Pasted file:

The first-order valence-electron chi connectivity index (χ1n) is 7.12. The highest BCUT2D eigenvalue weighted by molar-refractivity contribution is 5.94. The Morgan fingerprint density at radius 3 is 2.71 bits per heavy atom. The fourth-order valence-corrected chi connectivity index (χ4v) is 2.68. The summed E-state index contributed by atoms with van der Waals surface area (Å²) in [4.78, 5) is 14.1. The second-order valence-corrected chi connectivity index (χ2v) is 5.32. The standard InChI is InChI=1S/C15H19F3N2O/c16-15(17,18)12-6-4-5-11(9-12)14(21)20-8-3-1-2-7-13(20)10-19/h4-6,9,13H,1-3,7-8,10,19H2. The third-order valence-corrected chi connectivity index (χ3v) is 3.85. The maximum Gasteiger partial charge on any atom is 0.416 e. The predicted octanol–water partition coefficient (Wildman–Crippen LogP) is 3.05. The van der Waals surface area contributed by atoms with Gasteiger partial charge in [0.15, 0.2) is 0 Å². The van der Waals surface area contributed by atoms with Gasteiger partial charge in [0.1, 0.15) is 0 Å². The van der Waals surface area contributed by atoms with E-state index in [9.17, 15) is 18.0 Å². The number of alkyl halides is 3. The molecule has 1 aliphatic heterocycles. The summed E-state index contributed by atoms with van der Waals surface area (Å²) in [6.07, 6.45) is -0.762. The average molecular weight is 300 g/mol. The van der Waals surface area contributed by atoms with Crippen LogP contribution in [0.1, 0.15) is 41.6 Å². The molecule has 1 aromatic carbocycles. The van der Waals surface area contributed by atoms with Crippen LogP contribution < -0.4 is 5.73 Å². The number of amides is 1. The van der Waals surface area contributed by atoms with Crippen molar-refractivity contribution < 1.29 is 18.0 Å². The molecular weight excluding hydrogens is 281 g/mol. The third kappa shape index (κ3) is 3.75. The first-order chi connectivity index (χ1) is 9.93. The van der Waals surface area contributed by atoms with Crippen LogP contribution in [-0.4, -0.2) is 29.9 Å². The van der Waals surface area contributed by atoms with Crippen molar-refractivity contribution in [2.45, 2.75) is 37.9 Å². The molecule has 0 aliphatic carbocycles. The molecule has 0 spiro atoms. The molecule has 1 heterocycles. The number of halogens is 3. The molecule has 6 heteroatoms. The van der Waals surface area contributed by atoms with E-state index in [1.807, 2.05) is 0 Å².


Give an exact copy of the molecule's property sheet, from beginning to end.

The first-order valence-electron chi connectivity index (χ1n) is 7.12. The highest BCUT2D eigenvalue weighted by molar-refractivity contribution is 5.94. The Morgan fingerprint density at radius 3 is 2.71 bits per heavy atom. The fourth-order valence-corrected chi connectivity index (χ4v) is 2.68. The summed E-state index contributed by atoms with van der Waals surface area (Å²) in [4.78, 5) is 14.1. The second-order valence-corrected chi connectivity index (χ2v) is 5.32. The standard InChI is InChI=1S/C15H19F3N2O/c16-15(17,18)12-6-4-5-11(9-12)14(21)20-8-3-1-2-7-13(20)10-19/h4-6,9,13H,1-3,7-8,10,19H2. The third-order valence-corrected chi connectivity index (χ3v) is 3.85. The maximum Gasteiger partial charge on any atom is 0.416 e. The predicted octanol–water partition coefficient (Wildman–Crippen LogP) is 3.05. The van der Waals surface area contributed by atoms with Gasteiger partial charge in [0.15, 0.2) is 0 Å². The van der Waals surface area contributed by atoms with Gasteiger partial charge in [0.1, 0.15) is 0 Å². The van der Waals surface area contributed by atoms with E-state index in [9.17, 15) is 18.0 Å². The number of alkyl halides is 3. The molecule has 1 aliphatic heterocycles. The summed E-state index contributed by atoms with van der Waals surface area (Å²) in [6.07, 6.45) is -0.762. The average molecular weight is 300 g/mol. The van der Waals surface area contributed by atoms with Crippen LogP contribution in [0.1, 0.15) is 41.6 Å². The molecule has 1 aromatic carbocycles. The van der Waals surface area contributed by atoms with Crippen LogP contribution < -0.4 is 5.73 Å². The number of amides is 1. The van der Waals surface area contributed by atoms with Crippen molar-refractivity contribution < 1.29 is 18.0 Å². The molecular weight excluding hydrogens is 281 g/mol. The third kappa shape index (κ3) is 3.75. The first-order chi connectivity index (χ1) is 9.93. The van der Waals surface area contributed by atoms with Crippen LogP contribution in [-0.4, -0.2) is 29.9 Å². The van der Waals surface area contributed by atoms with Crippen molar-refractivity contribution in [2.45, 2.75) is 37.9 Å². The molecule has 0 aliphatic carbocycles. The molecule has 0 spiro atoms. The molecule has 1 heterocycles. The number of halogens is 3. The molecule has 6 heteroatoms. The van der Waals surface area contributed by atoms with E-state index in [1.807, 2.05) is 0 Å².